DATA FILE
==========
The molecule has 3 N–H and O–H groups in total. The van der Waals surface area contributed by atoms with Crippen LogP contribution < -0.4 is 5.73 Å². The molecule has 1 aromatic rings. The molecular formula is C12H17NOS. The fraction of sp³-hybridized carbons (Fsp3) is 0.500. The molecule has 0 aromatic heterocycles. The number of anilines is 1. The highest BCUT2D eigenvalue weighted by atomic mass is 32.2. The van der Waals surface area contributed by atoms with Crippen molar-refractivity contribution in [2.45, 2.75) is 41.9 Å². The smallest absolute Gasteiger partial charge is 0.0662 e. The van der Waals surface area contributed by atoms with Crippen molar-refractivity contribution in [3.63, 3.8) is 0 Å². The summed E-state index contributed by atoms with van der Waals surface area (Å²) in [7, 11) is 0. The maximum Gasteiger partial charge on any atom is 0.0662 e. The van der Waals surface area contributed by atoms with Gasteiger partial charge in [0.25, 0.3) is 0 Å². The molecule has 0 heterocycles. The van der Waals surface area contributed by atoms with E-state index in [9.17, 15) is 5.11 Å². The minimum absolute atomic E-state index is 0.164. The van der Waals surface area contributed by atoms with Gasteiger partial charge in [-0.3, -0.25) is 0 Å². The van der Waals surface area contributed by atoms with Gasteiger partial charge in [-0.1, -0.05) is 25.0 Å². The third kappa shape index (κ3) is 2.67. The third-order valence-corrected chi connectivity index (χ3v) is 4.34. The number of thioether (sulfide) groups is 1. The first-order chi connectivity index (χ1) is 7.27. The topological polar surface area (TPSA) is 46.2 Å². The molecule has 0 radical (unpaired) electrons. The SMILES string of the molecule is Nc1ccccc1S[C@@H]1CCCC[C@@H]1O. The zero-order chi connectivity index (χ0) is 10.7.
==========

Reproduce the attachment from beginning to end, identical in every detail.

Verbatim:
The molecule has 3 N–H and O–H groups in total. The van der Waals surface area contributed by atoms with Crippen LogP contribution < -0.4 is 5.73 Å². The molecule has 1 aromatic rings. The molecular formula is C12H17NOS. The fraction of sp³-hybridized carbons (Fsp3) is 0.500. The molecule has 0 aromatic heterocycles. The number of anilines is 1. The highest BCUT2D eigenvalue weighted by atomic mass is 32.2. The van der Waals surface area contributed by atoms with Crippen molar-refractivity contribution in [2.45, 2.75) is 41.9 Å². The smallest absolute Gasteiger partial charge is 0.0662 e. The van der Waals surface area contributed by atoms with Crippen molar-refractivity contribution in [3.63, 3.8) is 0 Å². The summed E-state index contributed by atoms with van der Waals surface area (Å²) in [7, 11) is 0. The maximum Gasteiger partial charge on any atom is 0.0662 e. The van der Waals surface area contributed by atoms with Gasteiger partial charge in [0.25, 0.3) is 0 Å². The molecule has 0 heterocycles. The van der Waals surface area contributed by atoms with E-state index in [9.17, 15) is 5.11 Å². The minimum absolute atomic E-state index is 0.164. The van der Waals surface area contributed by atoms with Gasteiger partial charge in [-0.3, -0.25) is 0 Å². The van der Waals surface area contributed by atoms with Gasteiger partial charge in [-0.1, -0.05) is 25.0 Å². The third kappa shape index (κ3) is 2.67. The third-order valence-corrected chi connectivity index (χ3v) is 4.34. The number of thioether (sulfide) groups is 1. The first-order chi connectivity index (χ1) is 7.27. The topological polar surface area (TPSA) is 46.2 Å². The molecule has 0 radical (unpaired) electrons. The SMILES string of the molecule is Nc1ccccc1S[C@@H]1CCCC[C@@H]1O. The zero-order chi connectivity index (χ0) is 10.7.